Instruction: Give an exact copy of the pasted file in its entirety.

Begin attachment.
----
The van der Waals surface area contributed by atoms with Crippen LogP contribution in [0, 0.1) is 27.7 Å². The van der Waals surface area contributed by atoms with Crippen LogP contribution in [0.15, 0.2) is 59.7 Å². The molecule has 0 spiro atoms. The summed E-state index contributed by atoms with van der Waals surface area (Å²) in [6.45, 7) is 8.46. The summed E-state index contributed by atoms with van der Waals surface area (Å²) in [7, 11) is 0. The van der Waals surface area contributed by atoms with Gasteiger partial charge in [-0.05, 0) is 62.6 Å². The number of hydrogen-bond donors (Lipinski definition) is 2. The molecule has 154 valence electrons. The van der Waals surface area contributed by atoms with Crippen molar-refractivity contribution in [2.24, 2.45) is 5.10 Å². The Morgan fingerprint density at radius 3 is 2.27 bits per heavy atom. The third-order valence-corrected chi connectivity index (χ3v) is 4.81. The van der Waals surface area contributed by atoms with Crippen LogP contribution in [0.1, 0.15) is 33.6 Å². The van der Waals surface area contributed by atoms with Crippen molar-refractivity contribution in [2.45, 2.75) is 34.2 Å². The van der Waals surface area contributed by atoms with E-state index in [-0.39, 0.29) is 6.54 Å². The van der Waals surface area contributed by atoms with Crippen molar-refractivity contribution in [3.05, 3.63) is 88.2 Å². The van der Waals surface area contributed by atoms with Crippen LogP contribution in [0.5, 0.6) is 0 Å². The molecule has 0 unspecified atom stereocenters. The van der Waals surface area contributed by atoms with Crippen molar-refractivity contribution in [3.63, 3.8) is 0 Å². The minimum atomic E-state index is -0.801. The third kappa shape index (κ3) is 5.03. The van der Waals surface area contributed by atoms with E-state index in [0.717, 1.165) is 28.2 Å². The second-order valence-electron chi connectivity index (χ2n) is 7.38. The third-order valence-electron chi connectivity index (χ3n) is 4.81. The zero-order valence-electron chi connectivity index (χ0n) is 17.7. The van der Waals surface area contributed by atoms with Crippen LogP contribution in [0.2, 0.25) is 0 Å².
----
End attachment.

The van der Waals surface area contributed by atoms with Crippen LogP contribution in [0, 0.1) is 27.7 Å². The van der Waals surface area contributed by atoms with Crippen LogP contribution in [0.15, 0.2) is 59.7 Å². The molecule has 0 spiro atoms. The summed E-state index contributed by atoms with van der Waals surface area (Å²) in [6.45, 7) is 8.46. The summed E-state index contributed by atoms with van der Waals surface area (Å²) in [7, 11) is 0. The van der Waals surface area contributed by atoms with Gasteiger partial charge in [-0.05, 0) is 62.6 Å². The number of hydrogen-bond donors (Lipinski definition) is 2. The molecule has 154 valence electrons. The van der Waals surface area contributed by atoms with Crippen molar-refractivity contribution in [2.24, 2.45) is 5.10 Å². The Morgan fingerprint density at radius 3 is 2.27 bits per heavy atom. The third-order valence-corrected chi connectivity index (χ3v) is 4.81. The van der Waals surface area contributed by atoms with Crippen LogP contribution in [0.1, 0.15) is 33.6 Å². The van der Waals surface area contributed by atoms with Crippen molar-refractivity contribution in [2.45, 2.75) is 34.2 Å². The van der Waals surface area contributed by atoms with E-state index in [-0.39, 0.29) is 6.54 Å². The van der Waals surface area contributed by atoms with Crippen molar-refractivity contribution in [3.05, 3.63) is 88.2 Å². The van der Waals surface area contributed by atoms with Crippen LogP contribution in [0.5, 0.6) is 0 Å². The molecule has 0 unspecified atom stereocenters. The van der Waals surface area contributed by atoms with Crippen molar-refractivity contribution in [3.63, 3.8) is 0 Å². The minimum atomic E-state index is -0.801. The third kappa shape index (κ3) is 5.03. The van der Waals surface area contributed by atoms with E-state index in [0.717, 1.165) is 28.2 Å². The second-order valence-electron chi connectivity index (χ2n) is 7.38. The third-order valence-electron chi connectivity index (χ3n) is 4.81. The zero-order valence-electron chi connectivity index (χ0n) is 17.7. The van der Waals surface area contributed by atoms with Crippen LogP contribution in [0.2, 0.25) is 0 Å².